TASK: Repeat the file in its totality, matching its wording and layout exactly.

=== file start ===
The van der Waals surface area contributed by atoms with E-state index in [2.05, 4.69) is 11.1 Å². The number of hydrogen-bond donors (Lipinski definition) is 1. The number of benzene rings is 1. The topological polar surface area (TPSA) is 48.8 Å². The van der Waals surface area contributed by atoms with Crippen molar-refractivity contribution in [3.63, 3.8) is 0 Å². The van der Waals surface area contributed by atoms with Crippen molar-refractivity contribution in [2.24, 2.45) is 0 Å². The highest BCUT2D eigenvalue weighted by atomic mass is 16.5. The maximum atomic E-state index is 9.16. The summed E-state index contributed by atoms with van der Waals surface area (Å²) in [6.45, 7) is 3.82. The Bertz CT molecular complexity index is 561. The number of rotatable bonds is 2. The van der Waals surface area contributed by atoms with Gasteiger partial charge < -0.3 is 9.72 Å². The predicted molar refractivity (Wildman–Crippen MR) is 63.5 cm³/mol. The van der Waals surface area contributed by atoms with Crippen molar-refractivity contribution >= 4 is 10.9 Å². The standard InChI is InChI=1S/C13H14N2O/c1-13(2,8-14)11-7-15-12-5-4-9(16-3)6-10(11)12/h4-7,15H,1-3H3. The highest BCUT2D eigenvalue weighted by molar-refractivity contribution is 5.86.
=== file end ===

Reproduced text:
The van der Waals surface area contributed by atoms with E-state index in [2.05, 4.69) is 11.1 Å². The number of hydrogen-bond donors (Lipinski definition) is 1. The number of benzene rings is 1. The topological polar surface area (TPSA) is 48.8 Å². The van der Waals surface area contributed by atoms with Crippen molar-refractivity contribution in [3.63, 3.8) is 0 Å². The van der Waals surface area contributed by atoms with Crippen molar-refractivity contribution in [2.24, 2.45) is 0 Å². The highest BCUT2D eigenvalue weighted by atomic mass is 16.5. The maximum atomic E-state index is 9.16. The summed E-state index contributed by atoms with van der Waals surface area (Å²) in [6.45, 7) is 3.82. The Bertz CT molecular complexity index is 561. The number of rotatable bonds is 2. The van der Waals surface area contributed by atoms with Gasteiger partial charge < -0.3 is 9.72 Å². The predicted molar refractivity (Wildman–Crippen MR) is 63.5 cm³/mol. The van der Waals surface area contributed by atoms with Crippen molar-refractivity contribution >= 4 is 10.9 Å². The standard InChI is InChI=1S/C13H14N2O/c1-13(2,8-14)11-7-15-12-5-4-9(16-3)6-10(11)12/h4-7,15H,1-3H3. The highest BCUT2D eigenvalue weighted by molar-refractivity contribution is 5.86.